It’s Day 3 of “Monaco Media Forum — The-Delayed-But-Not-Too-Delayed Reaction.” It’s a generation thing. And one day my generation will have to yield too.
I was struck in Monaco when adman-oligarch Maurice Lévy of Publicis Groupe said he has yet to find a new digital media that gives his clients the “halo” effect of being associated with media like the New York Times or Wall Street Journal.
t was unclear to me whether he was referring to a halo he achieves by getting his clients covered in these pubs (Publicis owns PR firms) or buying his clients ad space in them. Either way…
Consider this homegrown research (it’s a busy day today.. so no time to go searching out refs to actual research that validates this.. but it exists): My kids (7 and 11) give young, disruptive media brands a very different “halo profile” (should I TM that?) than older people do. They don’t give more credence to Disney than they do to YouTube. They’d actually rather go to dinner with a YouTube star than a Disney Channel star. Certain YouTube stars mean more to them than Miley Cyrus. And I’m deliberately not putting “stars” in quotes… YouTube stars are stars.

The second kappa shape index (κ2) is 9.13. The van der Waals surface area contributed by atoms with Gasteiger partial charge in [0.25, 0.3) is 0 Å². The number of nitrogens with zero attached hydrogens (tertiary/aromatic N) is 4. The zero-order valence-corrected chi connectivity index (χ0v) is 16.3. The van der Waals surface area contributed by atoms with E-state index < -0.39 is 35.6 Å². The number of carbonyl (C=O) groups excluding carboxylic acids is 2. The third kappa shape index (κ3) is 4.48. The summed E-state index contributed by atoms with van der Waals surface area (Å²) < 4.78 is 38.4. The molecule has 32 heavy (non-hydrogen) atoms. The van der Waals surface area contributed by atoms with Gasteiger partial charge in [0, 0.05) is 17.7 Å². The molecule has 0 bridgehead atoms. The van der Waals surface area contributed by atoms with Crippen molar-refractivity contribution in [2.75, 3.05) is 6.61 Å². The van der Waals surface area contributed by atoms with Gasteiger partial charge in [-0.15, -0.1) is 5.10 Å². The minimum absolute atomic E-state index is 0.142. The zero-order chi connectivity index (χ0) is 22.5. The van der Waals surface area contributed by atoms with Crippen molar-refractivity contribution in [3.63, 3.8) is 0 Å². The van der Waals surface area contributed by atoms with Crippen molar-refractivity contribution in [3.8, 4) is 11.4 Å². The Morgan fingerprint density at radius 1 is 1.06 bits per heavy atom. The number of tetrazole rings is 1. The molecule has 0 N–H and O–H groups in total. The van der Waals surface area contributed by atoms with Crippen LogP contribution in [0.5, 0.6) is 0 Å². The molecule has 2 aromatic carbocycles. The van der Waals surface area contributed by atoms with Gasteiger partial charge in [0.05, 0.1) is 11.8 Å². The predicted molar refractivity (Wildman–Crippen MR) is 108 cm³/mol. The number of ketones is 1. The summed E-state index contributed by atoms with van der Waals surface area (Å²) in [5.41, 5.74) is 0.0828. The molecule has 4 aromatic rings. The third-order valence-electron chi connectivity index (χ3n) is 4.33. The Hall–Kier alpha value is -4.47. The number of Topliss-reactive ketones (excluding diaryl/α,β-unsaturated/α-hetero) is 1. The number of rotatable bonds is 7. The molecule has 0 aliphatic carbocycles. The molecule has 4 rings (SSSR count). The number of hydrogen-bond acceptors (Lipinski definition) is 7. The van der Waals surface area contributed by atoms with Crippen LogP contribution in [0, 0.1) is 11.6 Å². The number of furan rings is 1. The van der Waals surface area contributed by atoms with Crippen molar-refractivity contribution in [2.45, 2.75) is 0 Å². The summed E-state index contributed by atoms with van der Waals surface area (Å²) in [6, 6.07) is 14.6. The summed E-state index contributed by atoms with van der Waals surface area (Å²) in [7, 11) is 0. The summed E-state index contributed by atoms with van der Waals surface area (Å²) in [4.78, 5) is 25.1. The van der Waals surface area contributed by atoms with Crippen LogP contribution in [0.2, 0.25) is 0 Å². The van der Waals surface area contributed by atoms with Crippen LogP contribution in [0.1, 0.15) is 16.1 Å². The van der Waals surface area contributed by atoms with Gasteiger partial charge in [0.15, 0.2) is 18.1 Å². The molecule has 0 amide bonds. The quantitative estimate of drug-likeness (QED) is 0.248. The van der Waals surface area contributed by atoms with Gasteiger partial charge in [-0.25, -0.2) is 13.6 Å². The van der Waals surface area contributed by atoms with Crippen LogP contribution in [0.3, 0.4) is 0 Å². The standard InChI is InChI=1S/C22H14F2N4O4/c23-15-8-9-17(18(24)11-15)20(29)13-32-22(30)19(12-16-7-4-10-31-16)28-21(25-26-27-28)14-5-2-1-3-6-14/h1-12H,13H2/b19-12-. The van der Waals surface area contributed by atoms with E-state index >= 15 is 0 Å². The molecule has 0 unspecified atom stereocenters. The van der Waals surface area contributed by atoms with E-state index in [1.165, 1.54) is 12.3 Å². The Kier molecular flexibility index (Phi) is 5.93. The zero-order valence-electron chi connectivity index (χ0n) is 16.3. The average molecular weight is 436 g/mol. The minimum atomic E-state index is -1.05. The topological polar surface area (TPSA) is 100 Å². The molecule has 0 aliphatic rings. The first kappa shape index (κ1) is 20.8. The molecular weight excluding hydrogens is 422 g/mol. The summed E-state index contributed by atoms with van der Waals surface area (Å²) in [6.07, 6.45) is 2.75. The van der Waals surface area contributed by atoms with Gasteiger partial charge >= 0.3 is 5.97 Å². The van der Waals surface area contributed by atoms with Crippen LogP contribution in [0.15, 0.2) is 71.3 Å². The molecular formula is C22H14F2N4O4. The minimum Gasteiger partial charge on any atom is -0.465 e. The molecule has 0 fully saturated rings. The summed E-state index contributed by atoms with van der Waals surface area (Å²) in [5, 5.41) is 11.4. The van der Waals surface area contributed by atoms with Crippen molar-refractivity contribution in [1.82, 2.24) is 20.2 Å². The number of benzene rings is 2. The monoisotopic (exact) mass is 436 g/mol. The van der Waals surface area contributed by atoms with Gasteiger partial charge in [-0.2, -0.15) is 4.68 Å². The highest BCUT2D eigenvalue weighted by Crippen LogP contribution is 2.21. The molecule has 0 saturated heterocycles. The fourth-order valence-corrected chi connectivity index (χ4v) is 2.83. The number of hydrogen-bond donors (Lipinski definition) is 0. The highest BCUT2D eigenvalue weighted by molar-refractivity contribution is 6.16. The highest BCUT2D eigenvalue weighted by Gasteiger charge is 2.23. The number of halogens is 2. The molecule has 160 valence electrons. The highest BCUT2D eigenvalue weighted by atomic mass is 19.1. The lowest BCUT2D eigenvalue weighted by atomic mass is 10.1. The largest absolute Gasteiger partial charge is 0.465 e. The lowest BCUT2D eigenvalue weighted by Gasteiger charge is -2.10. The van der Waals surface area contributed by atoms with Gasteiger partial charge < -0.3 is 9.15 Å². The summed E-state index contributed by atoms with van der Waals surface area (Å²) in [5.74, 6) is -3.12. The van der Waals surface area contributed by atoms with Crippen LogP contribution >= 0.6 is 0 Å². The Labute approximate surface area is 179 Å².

YouTube is an example of a disruptive media in the true Christensenian sense (“typically cheaper, simpler-to-use versions of existing products that target low-end or entirely new customers”).
And some companies that provide halo effect today are too blinded by it to see the disruptive halos of tomorrow.
And those darn disruptive companies — as they begin to feel their power, they start to move in. In fact, just last week, YouTube put a lot of effort into “hollywoodizing” (you could say “halo-izing”) itself and it’s stars… check out this page for an archive of their YouTube Live event.
Their branding is interesting. In a smart bit of positioning they put stars like Fred and Akon on equal footing. They’re borrowing from Akon for Fred. And they’re borrowing from Fred for Akon. And they’re borrowing from both for themselves. Feel the glow.